1. Talk that the failure of an ACC team to reach the Final Four since 2010 is a sign of a weak conference is a bit overblown, for two reasons. First, the league has had teams in the final eight the past three years. Last year's Carolina team probably would have made it to the Final Four without the Kendall Marshall injury. This year's Duke team probably would have been a No. 1 seed without the Ryan Kelly midseason injury, and hence wouldn't have had to play a team as good as Louisville until reaching the Final Four.
Second, there are other much stronger indicators of the league's relative decline. By the start of conference play in January it was evident the league would be getting a max of five tourney bids—it ended up with four, which was about right. More tellingly, in recent years other schools beside Duke and Carolina have failed to break into the elite and make noise nationally at the same time. N.C. State was supposed to do that this year, but had a season of relative under-achievement and now faces the prospect of having to undergo a complete facelift of its personnel. Miami did break through in the regular season and ACC Tournament, but its woeful performance against Marquette in the Sweet 16 was a major letdown.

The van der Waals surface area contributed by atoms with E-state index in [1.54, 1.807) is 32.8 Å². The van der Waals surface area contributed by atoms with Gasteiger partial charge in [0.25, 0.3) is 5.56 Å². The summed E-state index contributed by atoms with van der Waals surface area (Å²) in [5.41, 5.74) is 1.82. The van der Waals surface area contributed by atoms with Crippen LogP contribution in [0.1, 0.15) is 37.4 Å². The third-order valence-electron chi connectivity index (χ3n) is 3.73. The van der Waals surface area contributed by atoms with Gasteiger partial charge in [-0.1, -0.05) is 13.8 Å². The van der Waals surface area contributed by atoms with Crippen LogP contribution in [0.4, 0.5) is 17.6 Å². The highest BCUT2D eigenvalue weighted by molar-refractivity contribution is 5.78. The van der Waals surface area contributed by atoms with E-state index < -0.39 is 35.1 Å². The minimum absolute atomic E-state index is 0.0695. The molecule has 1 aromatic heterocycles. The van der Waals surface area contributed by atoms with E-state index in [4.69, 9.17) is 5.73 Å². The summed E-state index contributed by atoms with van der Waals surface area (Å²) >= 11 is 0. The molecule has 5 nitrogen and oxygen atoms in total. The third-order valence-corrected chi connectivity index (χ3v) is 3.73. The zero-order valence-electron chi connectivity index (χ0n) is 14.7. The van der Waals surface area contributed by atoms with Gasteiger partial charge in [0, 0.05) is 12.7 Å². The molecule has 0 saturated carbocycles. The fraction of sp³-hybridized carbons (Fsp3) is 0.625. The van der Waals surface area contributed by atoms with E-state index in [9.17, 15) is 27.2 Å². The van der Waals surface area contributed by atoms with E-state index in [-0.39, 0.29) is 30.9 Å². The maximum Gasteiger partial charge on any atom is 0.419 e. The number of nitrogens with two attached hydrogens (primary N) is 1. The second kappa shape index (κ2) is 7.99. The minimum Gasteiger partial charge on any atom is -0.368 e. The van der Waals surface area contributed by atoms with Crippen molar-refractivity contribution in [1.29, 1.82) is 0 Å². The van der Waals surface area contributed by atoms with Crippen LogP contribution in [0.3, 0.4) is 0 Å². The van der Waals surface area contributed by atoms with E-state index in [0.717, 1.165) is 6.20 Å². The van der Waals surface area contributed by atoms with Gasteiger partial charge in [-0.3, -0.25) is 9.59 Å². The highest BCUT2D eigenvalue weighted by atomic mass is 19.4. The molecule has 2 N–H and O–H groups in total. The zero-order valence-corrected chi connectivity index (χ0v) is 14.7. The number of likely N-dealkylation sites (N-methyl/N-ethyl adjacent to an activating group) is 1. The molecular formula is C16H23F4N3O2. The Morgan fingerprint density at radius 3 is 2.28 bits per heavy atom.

Generally speaking, ACC basketball has been in slight decline the last four years or so. But all that its supposed to change next year with conference expansion, leading to our second thought...